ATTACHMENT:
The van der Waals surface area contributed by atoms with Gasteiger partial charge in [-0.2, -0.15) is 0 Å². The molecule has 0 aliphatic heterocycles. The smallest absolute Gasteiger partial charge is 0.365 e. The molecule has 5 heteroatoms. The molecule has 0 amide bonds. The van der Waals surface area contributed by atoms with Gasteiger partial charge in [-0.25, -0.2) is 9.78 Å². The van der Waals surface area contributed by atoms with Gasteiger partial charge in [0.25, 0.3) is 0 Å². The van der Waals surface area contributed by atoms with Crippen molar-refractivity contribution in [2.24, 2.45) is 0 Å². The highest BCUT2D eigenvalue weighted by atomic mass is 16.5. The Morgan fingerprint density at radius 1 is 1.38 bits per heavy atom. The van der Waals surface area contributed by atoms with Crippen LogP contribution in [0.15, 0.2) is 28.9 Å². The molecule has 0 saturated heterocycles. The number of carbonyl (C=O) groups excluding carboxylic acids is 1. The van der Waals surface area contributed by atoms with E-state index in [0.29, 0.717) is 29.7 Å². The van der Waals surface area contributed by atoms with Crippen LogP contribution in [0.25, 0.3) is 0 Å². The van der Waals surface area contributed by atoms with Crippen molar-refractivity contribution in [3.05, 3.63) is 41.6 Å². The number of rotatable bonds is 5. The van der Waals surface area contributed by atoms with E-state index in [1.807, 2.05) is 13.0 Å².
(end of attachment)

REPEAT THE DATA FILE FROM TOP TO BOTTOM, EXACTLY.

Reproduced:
The van der Waals surface area contributed by atoms with Gasteiger partial charge in [-0.2, -0.15) is 0 Å². The molecule has 0 aliphatic heterocycles. The smallest absolute Gasteiger partial charge is 0.365 e. The molecule has 5 heteroatoms. The molecule has 0 amide bonds. The van der Waals surface area contributed by atoms with Gasteiger partial charge in [-0.25, -0.2) is 9.78 Å². The van der Waals surface area contributed by atoms with Gasteiger partial charge in [0.25, 0.3) is 0 Å². The van der Waals surface area contributed by atoms with Crippen molar-refractivity contribution in [2.24, 2.45) is 0 Å². The highest BCUT2D eigenvalue weighted by atomic mass is 16.5. The Morgan fingerprint density at radius 1 is 1.38 bits per heavy atom. The van der Waals surface area contributed by atoms with Crippen LogP contribution in [0.15, 0.2) is 28.9 Å². The molecule has 0 saturated heterocycles. The number of carbonyl (C=O) groups excluding carboxylic acids is 1. The van der Waals surface area contributed by atoms with E-state index in [0.29, 0.717) is 29.7 Å². The van der Waals surface area contributed by atoms with Crippen LogP contribution in [0.25, 0.3) is 0 Å². The van der Waals surface area contributed by atoms with Crippen molar-refractivity contribution in [3.05, 3.63) is 41.6 Å². The number of rotatable bonds is 5. The van der Waals surface area contributed by atoms with E-state index in [1.807, 2.05) is 13.0 Å².